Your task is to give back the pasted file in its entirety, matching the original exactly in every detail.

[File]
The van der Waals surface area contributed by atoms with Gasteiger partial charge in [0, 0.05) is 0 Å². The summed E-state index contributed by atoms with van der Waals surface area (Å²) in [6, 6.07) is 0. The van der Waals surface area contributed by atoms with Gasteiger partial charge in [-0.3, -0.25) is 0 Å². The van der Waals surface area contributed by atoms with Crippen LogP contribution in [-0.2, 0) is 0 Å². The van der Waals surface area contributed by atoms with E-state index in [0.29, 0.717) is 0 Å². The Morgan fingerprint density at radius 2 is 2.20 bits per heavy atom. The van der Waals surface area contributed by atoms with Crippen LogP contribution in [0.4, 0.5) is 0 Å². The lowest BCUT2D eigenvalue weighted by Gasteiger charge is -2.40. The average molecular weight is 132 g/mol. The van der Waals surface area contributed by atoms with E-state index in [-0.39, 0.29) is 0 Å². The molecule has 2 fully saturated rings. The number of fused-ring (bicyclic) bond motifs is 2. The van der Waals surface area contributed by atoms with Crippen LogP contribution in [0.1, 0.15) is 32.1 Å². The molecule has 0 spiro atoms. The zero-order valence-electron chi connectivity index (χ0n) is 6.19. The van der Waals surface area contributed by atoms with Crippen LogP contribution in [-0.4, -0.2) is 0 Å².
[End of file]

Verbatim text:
The van der Waals surface area contributed by atoms with Gasteiger partial charge in [0, 0.05) is 0 Å². The summed E-state index contributed by atoms with van der Waals surface area (Å²) in [6, 6.07) is 0. The van der Waals surface area contributed by atoms with Gasteiger partial charge in [-0.3, -0.25) is 0 Å². The van der Waals surface area contributed by atoms with Crippen LogP contribution in [-0.2, 0) is 0 Å². The van der Waals surface area contributed by atoms with E-state index in [0.29, 0.717) is 0 Å². The Morgan fingerprint density at radius 2 is 2.20 bits per heavy atom. The van der Waals surface area contributed by atoms with Crippen LogP contribution in [0.4, 0.5) is 0 Å². The lowest BCUT2D eigenvalue weighted by Gasteiger charge is -2.40. The average molecular weight is 132 g/mol. The van der Waals surface area contributed by atoms with E-state index in [-0.39, 0.29) is 0 Å². The molecule has 2 fully saturated rings. The number of fused-ring (bicyclic) bond motifs is 2. The van der Waals surface area contributed by atoms with Crippen LogP contribution in [0.1, 0.15) is 32.1 Å². The molecule has 0 spiro atoms. The zero-order valence-electron chi connectivity index (χ0n) is 6.19. The van der Waals surface area contributed by atoms with Crippen LogP contribution in [-0.4, -0.2) is 0 Å².